If you lost a chunk of your portfolio during the
GreatRecession or were late to the party as themarket recovered,
you might be trying to make up that lost ground with
aggressiveinvestments . With the market steadily climbing upward,
you would probably be less likely to go for safe, defensive plays
intended to protect yourmoney rather than grow it.
While that's a good strategy at this point in the economic
cycle, it might also pay to consider one particularreal estate
investment trust (REIT) that owns, operates and develops retail
properties, including a sizable representation of
grocery-anchored retail properties in its portfolio. The
grocery-anchored retail component provides the safe defensive
play, while the REIT also stands to benefit from rising
construction activity as theeconomy improves.
Regency Centers Corp. (
grows by acquiring new properties, developing properties
andinvesting inpartnership with others. Typically, the REIT has
an anchor tenant lined up to lease the space before starting a
With a portfolio of 345 U.S. retail properties (including the
properties it owns in partnerships) totaling 46 million square
feet, as of the first quarter, Regency focuses on investing in
"infill" locations that are densely populated and provide
barriers to entry that reduce competition. The grocers it counts
as anchor tenants include
(accounting for 4.3% of annual base rent at the end of 2012),
Whole Foods (Nasdaq: WFM)
Trader Joe's (
Other tenants -- which prefer being close to grocery anchors,
considering that these stores attract customers year-round at all
stages of the economic cycle (which is what makes for the
defensive play) -- include restaurants such as Subway and
retailers such as
and Toys R Us.
As the economy has improved, Regency has seen better
performance with itsfunds from operations (FFO) , anearnings
measure used in the REIT world that accounts for the
real-estate-heavy nature of these companies, rising nearly 16% to
64 cents per share for the first quarter from the same period
Regency also saw its netoperating income for the first quarter
and rents on vacant space rise 5.1% and 5.4%, respectively, from
the same period of 2012. For the full year 2012, the
REIT'srevenues were at $496.2 million, up 3.5% from 2008.
However, the REIT's expenses were also up during this period,
cutting into itsincome .
For the full year 2013, Regency has raised its outlook,
looking forFFO in the range of $2.47 to $2.54, up from $2.45 to
$2.53. Regency also expects net operating income growth at its
properties to be at least 2.5%, from a previous estimate of at
least 2%. Regency's management expects that its rising
redevelopment activity this yearwill moderate the REIT's 2013
income but have a positive impact on future earnings.
Regency's healthy operating margins, north of 35% last year,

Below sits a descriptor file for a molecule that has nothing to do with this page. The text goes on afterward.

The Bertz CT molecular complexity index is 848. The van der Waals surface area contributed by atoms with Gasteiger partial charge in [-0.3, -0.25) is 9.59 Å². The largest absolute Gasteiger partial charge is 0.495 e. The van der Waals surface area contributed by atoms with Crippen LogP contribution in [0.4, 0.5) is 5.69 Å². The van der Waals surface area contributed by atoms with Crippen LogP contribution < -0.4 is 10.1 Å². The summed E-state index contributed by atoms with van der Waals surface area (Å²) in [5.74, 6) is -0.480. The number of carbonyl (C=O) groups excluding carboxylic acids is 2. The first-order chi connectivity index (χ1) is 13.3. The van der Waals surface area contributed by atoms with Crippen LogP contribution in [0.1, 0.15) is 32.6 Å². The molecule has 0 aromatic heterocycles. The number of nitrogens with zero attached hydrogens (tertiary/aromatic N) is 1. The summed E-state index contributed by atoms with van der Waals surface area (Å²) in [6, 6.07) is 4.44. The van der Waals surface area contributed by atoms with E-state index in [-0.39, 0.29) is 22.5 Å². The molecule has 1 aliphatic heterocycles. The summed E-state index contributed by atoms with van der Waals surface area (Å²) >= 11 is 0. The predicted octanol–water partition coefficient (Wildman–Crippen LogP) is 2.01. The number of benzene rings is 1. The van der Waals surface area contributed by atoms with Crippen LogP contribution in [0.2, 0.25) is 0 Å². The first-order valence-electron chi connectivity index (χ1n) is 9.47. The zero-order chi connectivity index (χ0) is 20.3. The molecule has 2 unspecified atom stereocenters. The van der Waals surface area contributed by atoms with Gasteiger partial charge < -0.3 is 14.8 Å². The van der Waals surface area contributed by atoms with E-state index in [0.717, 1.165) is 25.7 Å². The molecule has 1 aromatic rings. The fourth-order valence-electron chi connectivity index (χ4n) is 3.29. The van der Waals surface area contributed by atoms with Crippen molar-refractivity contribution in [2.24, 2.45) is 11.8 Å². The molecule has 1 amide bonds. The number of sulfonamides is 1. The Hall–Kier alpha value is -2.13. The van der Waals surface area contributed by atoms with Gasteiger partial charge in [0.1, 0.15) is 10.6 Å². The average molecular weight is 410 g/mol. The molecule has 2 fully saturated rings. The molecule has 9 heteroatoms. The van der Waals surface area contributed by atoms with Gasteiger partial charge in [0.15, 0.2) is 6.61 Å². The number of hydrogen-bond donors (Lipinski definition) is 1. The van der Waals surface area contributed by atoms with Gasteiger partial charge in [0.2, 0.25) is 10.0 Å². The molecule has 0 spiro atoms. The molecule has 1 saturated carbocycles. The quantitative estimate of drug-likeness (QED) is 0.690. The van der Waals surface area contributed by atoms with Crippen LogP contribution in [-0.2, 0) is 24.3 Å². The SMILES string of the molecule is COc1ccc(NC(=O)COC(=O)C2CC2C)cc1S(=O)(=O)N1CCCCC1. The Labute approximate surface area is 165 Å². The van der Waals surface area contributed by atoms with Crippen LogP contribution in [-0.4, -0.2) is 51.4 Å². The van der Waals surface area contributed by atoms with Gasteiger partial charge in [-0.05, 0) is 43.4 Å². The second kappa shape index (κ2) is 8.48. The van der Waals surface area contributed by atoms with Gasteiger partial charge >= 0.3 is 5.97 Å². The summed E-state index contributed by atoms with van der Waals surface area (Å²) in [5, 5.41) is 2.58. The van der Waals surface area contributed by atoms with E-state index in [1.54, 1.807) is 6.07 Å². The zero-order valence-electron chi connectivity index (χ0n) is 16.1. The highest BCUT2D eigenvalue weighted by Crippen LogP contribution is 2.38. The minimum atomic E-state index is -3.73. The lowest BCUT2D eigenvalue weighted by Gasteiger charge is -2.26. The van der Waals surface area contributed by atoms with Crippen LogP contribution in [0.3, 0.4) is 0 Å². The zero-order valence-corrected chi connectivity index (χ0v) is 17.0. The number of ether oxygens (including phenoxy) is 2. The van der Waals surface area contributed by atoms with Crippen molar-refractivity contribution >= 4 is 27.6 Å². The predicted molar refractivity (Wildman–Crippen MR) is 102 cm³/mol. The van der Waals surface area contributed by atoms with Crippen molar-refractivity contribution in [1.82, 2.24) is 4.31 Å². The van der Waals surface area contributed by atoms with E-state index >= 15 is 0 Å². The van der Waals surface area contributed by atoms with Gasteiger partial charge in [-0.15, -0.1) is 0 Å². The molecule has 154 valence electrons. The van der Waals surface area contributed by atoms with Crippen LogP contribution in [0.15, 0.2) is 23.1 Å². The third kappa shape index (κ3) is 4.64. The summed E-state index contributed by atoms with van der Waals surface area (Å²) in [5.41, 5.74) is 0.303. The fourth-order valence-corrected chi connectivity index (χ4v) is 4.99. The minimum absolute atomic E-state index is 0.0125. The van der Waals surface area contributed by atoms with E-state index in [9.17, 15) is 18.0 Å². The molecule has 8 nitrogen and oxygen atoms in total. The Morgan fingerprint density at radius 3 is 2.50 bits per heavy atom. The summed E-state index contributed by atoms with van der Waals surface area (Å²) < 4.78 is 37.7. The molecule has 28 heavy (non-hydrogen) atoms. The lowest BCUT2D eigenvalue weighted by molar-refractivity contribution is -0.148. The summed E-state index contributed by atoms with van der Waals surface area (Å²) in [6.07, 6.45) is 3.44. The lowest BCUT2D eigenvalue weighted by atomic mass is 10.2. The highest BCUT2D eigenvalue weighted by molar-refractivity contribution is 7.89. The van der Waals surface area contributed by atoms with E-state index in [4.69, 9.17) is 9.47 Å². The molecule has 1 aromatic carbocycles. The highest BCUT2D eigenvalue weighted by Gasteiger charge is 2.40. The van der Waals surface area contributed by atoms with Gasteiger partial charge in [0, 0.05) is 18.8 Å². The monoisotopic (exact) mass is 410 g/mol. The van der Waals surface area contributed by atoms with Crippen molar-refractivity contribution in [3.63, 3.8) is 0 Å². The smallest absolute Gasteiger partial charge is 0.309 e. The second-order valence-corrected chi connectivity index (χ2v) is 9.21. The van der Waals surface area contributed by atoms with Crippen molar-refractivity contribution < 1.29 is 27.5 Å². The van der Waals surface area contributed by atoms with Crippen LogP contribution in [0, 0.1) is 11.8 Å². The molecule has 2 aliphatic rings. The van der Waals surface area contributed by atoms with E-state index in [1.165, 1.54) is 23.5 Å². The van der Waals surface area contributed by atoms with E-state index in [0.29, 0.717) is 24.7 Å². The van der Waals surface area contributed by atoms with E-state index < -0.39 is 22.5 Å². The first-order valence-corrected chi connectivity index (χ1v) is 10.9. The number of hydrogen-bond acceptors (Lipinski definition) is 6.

and its safe tenant base certainly attracted the attention of
investors who saw it as a defensive play during the Great
Recession, driving REG's price as high as $70 during the dark
days of September 2008. Thestock is now down to about $53, as
investors have started getting more aggressive and leaving the
safety of defensive plays, making for a price-to-FFO ratio of as
much as 20.
However, Regency's development portfolio means that the REIT
could benefit from economic growth ascommercial real estate
activity picks up. As of the first quarter, Regency had four
projects in the process of development, with 92% of the space
leased. Regency also engages in redevelopment activity at
existing properties to add value and increase rents.
Risks to Consider:
Regency's use of prominent grocery-anchored tenants to draw
other tenants means that if a prominent anchor vacates a space,
other tenants at the property may have the right to terminate
their lease, creating a risk. Another risk for investors is
nearly half the company's leasable space is in California,
Florida and Texas, exposing Regency to the vagaries of weather in
these states, as well as higher insurance costs. Also, rising
interest rates could cut into the earnings of this REIT, which
finances its activity partly withdebt financing .
Action to Take -->
To maintain its status as a REIT, Regency must pay out at least
90% of its earnings to investors. Regency's first-quarterdividend
payout of 46 cents a share makes for an annual dividend of $1.85
and ayield of about 3.5%. This stock may be for you if you have a
long-term orientation and value a defensive play with steady
dividend payouts that also providesupside . You may want to wait
to see if this stock declines any further in the nearterm -- as
more investors rush out of it in favor of more growth-oriented
plays -- before you rush in.
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